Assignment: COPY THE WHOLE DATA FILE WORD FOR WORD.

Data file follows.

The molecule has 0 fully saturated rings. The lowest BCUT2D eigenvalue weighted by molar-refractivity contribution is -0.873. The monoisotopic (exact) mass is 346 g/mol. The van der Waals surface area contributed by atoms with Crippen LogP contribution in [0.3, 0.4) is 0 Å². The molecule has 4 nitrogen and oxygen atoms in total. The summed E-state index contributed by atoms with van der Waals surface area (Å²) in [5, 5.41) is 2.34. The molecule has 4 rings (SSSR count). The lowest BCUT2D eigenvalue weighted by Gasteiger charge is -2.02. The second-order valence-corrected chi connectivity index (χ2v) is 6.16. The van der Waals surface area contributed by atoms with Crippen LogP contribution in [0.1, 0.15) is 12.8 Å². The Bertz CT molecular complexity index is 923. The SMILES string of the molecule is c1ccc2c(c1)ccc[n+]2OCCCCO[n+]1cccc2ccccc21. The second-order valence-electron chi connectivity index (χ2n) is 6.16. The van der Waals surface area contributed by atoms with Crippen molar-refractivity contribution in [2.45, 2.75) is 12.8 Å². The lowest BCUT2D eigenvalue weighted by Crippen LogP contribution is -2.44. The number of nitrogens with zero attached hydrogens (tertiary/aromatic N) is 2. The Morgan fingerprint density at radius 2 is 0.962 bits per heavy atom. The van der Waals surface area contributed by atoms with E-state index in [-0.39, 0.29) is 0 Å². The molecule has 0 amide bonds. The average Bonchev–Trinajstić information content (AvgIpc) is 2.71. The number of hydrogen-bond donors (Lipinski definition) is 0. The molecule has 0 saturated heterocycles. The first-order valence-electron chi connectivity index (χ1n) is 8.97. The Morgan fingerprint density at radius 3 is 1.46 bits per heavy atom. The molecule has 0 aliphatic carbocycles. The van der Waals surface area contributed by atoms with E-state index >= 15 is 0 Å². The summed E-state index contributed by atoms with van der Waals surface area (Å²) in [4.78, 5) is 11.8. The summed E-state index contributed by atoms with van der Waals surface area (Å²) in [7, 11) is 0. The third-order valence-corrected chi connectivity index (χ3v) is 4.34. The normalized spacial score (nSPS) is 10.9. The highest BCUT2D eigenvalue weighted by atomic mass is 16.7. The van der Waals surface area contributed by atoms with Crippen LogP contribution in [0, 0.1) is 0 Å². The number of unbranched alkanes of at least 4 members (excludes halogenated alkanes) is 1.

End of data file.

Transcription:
The molecule has 0 fully saturated rings. The lowest BCUT2D eigenvalue weighted by molar-refractivity contribution is -0.873. The monoisotopic (exact) mass is 346 g/mol. The van der Waals surface area contributed by atoms with Crippen LogP contribution in [0.3, 0.4) is 0 Å². The molecule has 4 nitrogen and oxygen atoms in total. The summed E-state index contributed by atoms with van der Waals surface area (Å²) in [5, 5.41) is 2.34. The molecule has 4 rings (SSSR count). The lowest BCUT2D eigenvalue weighted by Gasteiger charge is -2.02. The second-order valence-corrected chi connectivity index (χ2v) is 6.16. The van der Waals surface area contributed by atoms with Crippen LogP contribution in [0.1, 0.15) is 12.8 Å². The Bertz CT molecular complexity index is 923. The SMILES string of the molecule is c1ccc2c(c1)ccc[n+]2OCCCCO[n+]1cccc2ccccc21. The second-order valence-electron chi connectivity index (χ2n) is 6.16. The van der Waals surface area contributed by atoms with Crippen molar-refractivity contribution in [2.45, 2.75) is 12.8 Å². The lowest BCUT2D eigenvalue weighted by Crippen LogP contribution is -2.44. The number of nitrogens with zero attached hydrogens (tertiary/aromatic N) is 2. The Morgan fingerprint density at radius 2 is 0.962 bits per heavy atom. The van der Waals surface area contributed by atoms with E-state index in [-0.39, 0.29) is 0 Å². The molecule has 0 amide bonds. The average Bonchev–Trinajstić information content (AvgIpc) is 2.71. The number of hydrogen-bond donors (Lipinski definition) is 0. The molecule has 0 saturated heterocycles. The first-order valence-electron chi connectivity index (χ1n) is 8.97. The Morgan fingerprint density at radius 3 is 1.46 bits per heavy atom. The molecule has 0 aliphatic carbocycles. The van der Waals surface area contributed by atoms with E-state index >= 15 is 0 Å². The summed E-state index contributed by atoms with van der Waals surface area (Å²) in [4.78, 5) is 11.8. The summed E-state index contributed by atoms with van der Waals surface area (Å²) in [7, 11) is 0. The third-order valence-corrected chi connectivity index (χ3v) is 4.34. The normalized spacial score (nSPS) is 10.9. The highest BCUT2D eigenvalue weighted by atomic mass is 16.7. The van der Waals surface area contributed by atoms with Crippen LogP contribution in [0, 0.1) is 0 Å². The number of unbranched alkanes of at least 4 members (excludes halogenated alkanes) is 1.